But this rumination isn’t really about politics. It’s about the authenticity of the Jewish spirit in certain parts of Israel.

This community, living in temporary housing, financially crushed by the disengagement and unable to work in the fields for which they were trained, got together last night, not to mourn the destruction of their whole communal life, but to celebrate the 30-year history of Netzer Hazani. There was a photo exhibit detailing the early years of the community, honoring the memories of those among them who died, and celebrating what they had built on the empty dunes of Gaza.

There were songs and choreographed group dances performed by elementary-aged girls. And, most stirring of all, there was a PowerPoint presentation of all the smachot – births, britot milah, marriages, bnei mitzvot, that the community had celebrated since the destruction of their former lives.

What gives them this kind of strength, to honor what can be celebrated in the face of communal crisis?

Their commitment to Hashem, to the Torah, to the Land of Israel.

As we sat in plastic chairs, on a gorgeous August night, watching the program, watching a community celebrating its own strength in the face of adversity, I whispered to my husband, “It doesn’t get any more authentic than this.”

Torah Jews in Israel are The Real Deal.

Wednesday, August 08, 2007

Just Like Living In Israel

Yesterday, I had an experience that made me feel like I am actually living in Israel.

Our daughter and her friend traveled with us from America to Israel two weeks ago. They both wanted to return sooner than my husband and I did, so I made arrangements for them to have an earlier departure date.

Yesterday, we took them to the airport to fly back to JFK. We parked in the regular short-term parking lot at Ben Gurion airport. We took the elevator to the third floor, stayed with them through the check-in process, bought them ice coffees (which, in Israel, are more like coffee slushees) and sat with them until it was time to go through security and on to their gate.

I was a little sad, saying goodbye to our daughter, but only a little, because I expect to see her again in 10 days. If Moshiach comes in the interim, she’ll be back here; if not, we’ll be together again in Baltimore.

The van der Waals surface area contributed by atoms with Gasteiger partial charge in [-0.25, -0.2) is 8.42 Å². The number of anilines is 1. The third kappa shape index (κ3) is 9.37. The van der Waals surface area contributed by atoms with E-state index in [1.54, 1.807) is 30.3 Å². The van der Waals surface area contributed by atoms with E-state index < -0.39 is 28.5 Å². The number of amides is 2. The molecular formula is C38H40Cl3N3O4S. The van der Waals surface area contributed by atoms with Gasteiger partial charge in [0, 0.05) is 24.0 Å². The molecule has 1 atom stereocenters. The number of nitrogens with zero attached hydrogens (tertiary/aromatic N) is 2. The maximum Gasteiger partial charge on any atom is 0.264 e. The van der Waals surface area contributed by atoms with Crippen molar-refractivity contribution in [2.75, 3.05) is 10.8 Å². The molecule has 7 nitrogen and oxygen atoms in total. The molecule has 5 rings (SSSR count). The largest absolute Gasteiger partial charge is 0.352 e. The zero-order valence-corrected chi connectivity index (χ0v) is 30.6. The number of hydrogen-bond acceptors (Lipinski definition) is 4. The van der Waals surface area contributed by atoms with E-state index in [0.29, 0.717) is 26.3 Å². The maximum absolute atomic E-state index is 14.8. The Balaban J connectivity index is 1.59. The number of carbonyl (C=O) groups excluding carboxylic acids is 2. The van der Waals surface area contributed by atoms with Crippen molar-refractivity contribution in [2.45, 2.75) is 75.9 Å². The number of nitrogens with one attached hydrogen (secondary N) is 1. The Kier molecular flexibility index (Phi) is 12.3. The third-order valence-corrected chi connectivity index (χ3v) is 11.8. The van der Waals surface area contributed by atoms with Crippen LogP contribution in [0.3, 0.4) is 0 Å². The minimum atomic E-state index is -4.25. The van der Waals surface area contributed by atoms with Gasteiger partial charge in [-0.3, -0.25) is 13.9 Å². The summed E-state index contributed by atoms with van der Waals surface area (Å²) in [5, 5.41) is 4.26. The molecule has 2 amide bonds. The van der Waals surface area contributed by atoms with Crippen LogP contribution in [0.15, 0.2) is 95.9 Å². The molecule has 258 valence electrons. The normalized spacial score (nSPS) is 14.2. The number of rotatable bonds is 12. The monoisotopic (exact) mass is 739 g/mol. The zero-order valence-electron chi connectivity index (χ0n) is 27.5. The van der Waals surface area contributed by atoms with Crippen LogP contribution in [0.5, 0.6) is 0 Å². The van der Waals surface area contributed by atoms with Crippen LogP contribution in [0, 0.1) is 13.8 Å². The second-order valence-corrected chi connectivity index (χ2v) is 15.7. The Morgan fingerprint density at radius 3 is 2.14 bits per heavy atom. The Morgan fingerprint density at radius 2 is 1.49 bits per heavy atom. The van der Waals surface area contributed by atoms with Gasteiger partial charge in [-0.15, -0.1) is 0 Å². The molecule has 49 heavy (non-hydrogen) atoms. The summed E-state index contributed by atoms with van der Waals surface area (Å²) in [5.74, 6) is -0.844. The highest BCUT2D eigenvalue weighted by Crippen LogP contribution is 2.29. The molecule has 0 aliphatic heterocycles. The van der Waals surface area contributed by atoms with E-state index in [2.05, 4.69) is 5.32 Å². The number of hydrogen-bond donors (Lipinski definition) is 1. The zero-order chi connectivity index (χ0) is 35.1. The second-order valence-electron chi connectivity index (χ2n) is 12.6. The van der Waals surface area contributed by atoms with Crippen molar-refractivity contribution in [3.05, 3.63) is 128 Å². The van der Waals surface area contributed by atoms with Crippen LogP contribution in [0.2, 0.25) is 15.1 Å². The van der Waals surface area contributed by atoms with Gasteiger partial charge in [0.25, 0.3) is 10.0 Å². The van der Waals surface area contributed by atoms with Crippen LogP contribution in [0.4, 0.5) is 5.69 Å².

We waved and threw kisses through the glass that separated us, and then, when we couldn’t see them anymore, we left the airport, drove to Modi’in and had a lovely dinner with friends.

Exactly as we will, Gd-willing, do in the future, when we actually live here.

Monday, August 06, 2007


We are 12 days into a three-week visit to the Holy Land. Each time we come, I tend to notice a theme in the messages that make their way into my consciousness.

This time, I’m hearing a lot of weariness and disillusionment from vatikim (veteran immigrants). It’s true that I spend a lot of my time among people who are excited about Israel, excited about the prospect of making aliyah and living in the Land Gd set aside for the Jewish people. And I do whatever I can to encourage that line of thinking.

So it’s painful for me to hear how worn out, battle fatigued and cynical some vatikim are. They seem to have forgotten the sense of honor and privilege of being able to sustain their families in Israel. They seem to have lost their connection to the religious motivation that brought them to Israel in the first place.

Instead, they buzz on about how hard life is here and how naïve and starry-eyed olim chadashim (new immigrants) are.

I don’t blame them. Goodness knows, I respect what they have accomplished and pray to be among them in years to come.

But I hope I never lose my enthusiasm.

And it makes it even more important to increase the numbers of olim, not just for the sake of the olim themselves, although they are obviously the primary beneficiaries. But olim chadashim also breathe new energy into this country and, at least in potential, can reinvigorate those vatikim who seem to have forgotten why they came.